The Origins of Braille

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At the root of accessibility technology lies braille, a code composed of 63 characters that can be depicted using a six-position matrix of raised dots. The inspiration for braille came from a 12-dot system designed by Charles Barbier. His intent was to enable communication between the mostly illiterate soldiers in the French army and to make communication possible at night; the embossed dots represented sounds that could be felt. This system was not a great success in the army, but young Louis Braille recognized the start of an ingenious concept.

Louis was blinded at the age of three during an accident in his father’s shop and began attending the National Institute for Blind Youth at a young age. At the time, students were taught to read by tracing raised print letters—the technique was tedious and extremely challenging to master. Further, writing demanded that students memorize letter shapes before attempting to replicate them on paper. Neither technique was efficient nor entirely accessible.

After his exposure to Barbier’s idea, Braille refined the system to a 6-dot code and published his initial invention by 1829 before introducing a more expansive version in 1837. The system labels the left column 1-2-3 and the right column 4-5-6; different combinations of flat versus raised cells represent individual letters and symbols. Braille comes in two print forms: contracted and uncontracted. Contracted braille uses shorthand to represent certain words. “Can” could be represented by the letter ‘c’, and so on. There are also a number of offshoots from the original code. Nemeth Code was invented by Dr. Abraham Nemeth in 1946 and is used for notation in math and science. Braille codes for music and foreign languages have also been created. Braille itself is not a language, and the symbols can take on different meanings based on the surrounding symbols and context. Punctuation marks found in text print are assigned braille equivalents.

The Perkins Brailler, a “braille typewriter” is a faster way of producing this code. In the past, braille writers had to use a stylus and slate, or a fragile braille-writing machine. Invented by David Abraham in 1951, the machine has keys that correspond to each of the six dots used in the code, and paper is fed through the device in a way that prevents the freshly imprinted dots from being crushed.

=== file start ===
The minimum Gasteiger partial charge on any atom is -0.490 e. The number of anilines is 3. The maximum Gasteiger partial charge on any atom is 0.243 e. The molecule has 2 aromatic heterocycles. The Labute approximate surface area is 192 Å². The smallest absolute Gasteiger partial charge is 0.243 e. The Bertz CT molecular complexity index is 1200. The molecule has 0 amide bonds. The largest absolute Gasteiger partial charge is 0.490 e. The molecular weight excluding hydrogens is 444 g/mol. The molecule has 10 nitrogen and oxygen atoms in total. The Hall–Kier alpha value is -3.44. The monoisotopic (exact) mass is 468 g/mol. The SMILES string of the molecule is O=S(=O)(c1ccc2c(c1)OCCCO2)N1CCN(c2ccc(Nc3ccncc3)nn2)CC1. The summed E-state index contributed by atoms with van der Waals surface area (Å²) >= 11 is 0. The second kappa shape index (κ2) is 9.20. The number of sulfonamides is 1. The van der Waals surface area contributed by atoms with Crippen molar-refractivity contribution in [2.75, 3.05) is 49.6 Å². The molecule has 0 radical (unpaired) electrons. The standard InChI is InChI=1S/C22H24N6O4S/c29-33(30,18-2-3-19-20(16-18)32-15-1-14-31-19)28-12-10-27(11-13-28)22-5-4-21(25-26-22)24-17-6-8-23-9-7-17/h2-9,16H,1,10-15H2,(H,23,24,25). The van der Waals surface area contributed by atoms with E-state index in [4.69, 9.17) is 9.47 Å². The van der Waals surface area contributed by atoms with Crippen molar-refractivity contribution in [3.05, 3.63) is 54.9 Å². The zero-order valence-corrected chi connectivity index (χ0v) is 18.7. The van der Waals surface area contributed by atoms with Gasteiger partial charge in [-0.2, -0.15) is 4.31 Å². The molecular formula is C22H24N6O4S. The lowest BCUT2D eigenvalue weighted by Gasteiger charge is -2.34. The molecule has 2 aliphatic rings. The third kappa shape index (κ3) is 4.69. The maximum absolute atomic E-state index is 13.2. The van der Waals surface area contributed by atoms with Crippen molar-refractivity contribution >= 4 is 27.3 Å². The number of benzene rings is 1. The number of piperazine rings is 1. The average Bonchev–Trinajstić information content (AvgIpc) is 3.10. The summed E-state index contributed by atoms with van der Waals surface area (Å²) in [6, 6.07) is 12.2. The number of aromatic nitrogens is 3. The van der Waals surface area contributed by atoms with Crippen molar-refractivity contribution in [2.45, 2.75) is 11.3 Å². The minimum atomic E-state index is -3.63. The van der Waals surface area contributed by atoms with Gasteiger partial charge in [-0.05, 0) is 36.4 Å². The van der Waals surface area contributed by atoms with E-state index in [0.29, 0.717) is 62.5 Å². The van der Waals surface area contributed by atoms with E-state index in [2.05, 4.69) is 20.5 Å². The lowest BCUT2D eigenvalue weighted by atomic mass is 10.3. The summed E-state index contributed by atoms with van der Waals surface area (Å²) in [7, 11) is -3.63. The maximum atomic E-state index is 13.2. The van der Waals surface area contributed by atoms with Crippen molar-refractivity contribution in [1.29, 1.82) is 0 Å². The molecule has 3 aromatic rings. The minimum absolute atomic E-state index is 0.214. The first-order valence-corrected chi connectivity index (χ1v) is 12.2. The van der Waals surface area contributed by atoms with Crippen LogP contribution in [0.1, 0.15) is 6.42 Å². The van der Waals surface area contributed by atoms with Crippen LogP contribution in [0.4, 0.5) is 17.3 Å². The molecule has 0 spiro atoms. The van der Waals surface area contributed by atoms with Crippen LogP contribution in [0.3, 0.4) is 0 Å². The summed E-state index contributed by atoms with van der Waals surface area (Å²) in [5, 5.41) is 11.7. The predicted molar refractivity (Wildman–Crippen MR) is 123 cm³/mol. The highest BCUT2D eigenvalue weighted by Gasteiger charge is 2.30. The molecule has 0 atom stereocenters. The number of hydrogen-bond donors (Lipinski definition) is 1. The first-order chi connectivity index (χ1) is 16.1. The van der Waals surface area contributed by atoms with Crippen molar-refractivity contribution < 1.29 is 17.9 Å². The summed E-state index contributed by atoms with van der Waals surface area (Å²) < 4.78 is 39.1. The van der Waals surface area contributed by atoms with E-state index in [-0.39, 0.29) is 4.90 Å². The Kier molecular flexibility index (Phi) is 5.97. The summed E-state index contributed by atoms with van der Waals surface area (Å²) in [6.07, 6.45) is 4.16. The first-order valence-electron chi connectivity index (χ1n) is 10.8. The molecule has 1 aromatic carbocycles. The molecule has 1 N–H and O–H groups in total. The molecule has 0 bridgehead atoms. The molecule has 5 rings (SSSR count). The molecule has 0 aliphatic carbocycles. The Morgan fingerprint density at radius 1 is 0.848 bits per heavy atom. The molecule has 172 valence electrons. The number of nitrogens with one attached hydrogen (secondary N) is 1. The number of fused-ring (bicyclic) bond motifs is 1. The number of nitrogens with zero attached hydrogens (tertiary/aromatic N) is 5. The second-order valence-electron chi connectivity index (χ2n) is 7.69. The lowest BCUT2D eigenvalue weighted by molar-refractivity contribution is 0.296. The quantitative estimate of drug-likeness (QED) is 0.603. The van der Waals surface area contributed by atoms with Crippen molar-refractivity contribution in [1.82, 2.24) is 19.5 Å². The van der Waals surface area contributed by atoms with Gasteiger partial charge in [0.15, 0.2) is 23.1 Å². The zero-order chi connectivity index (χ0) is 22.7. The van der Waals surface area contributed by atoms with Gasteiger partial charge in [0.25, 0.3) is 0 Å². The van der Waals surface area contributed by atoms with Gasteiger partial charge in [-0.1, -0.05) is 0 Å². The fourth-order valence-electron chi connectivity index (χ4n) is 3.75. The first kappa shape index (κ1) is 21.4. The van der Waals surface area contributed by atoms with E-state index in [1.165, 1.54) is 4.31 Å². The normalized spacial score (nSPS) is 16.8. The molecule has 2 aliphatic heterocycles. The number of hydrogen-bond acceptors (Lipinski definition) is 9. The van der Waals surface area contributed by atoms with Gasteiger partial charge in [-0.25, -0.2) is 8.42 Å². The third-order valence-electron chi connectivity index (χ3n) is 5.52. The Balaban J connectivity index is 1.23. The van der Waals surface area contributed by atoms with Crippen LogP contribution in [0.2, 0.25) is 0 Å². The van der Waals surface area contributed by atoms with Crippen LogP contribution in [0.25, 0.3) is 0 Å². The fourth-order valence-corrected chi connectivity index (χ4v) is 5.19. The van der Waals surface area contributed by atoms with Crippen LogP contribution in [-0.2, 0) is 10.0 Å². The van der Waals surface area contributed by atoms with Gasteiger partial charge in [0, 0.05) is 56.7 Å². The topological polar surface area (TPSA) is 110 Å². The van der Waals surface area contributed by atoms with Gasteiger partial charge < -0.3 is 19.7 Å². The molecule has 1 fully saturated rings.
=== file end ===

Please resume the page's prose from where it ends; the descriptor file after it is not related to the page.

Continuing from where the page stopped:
In the United States, the size of braille is standardized by laws such as the Americans with Disabilities Act (ADA) and the Architectural Barriers Act (ABA). Guidelines are provided that outline the diameter, height, and spacing of the dots down to the thousandths decimal place. The ADA also requires that braille be included on signage in any business, other than in prisons and buildings listed on the National Register of Historic Places. This explains why relatively inaccessible places, such as drive-through ATMs, have braille.

The rise of smartphones and other technology have revealed an opening in the market for braille smartphones and other technology to compensate for visual impairment. Companies such as Kriyate made news in 2013 for developing the first braille smartphone, which included a braille display and haptic touch feedback controls. Since then, smartphones have taken on a number of accessibility features that make regular smartphones more user-friendly for the visually impaired – these features include screen readers, adjustable display settings, and voice controls. Features like haptics have been around since the 1970s and come to life in a plethora of technology beyond smartphones. The vibrations in controls warn pilots of turbulence, are associated with specific actions in video games, and provide feedback to users of Apple watches.

Additionally, refreshable multi-line braille e-readers like The Canute, Blitab, and DotWatch have risen in popularity. The e-readers are similar to tablets, but with heated wax or electroactive polymers to raise the refreshable braille dots. The largest challenge surrounding this technology is the cost; due to low production numbers and limited funding, the devices are extremely costly to the civilian consumer. Accessibility for the visually impaired has certainly come a long way throughout history, and today’s technology has the capability to advance it even further.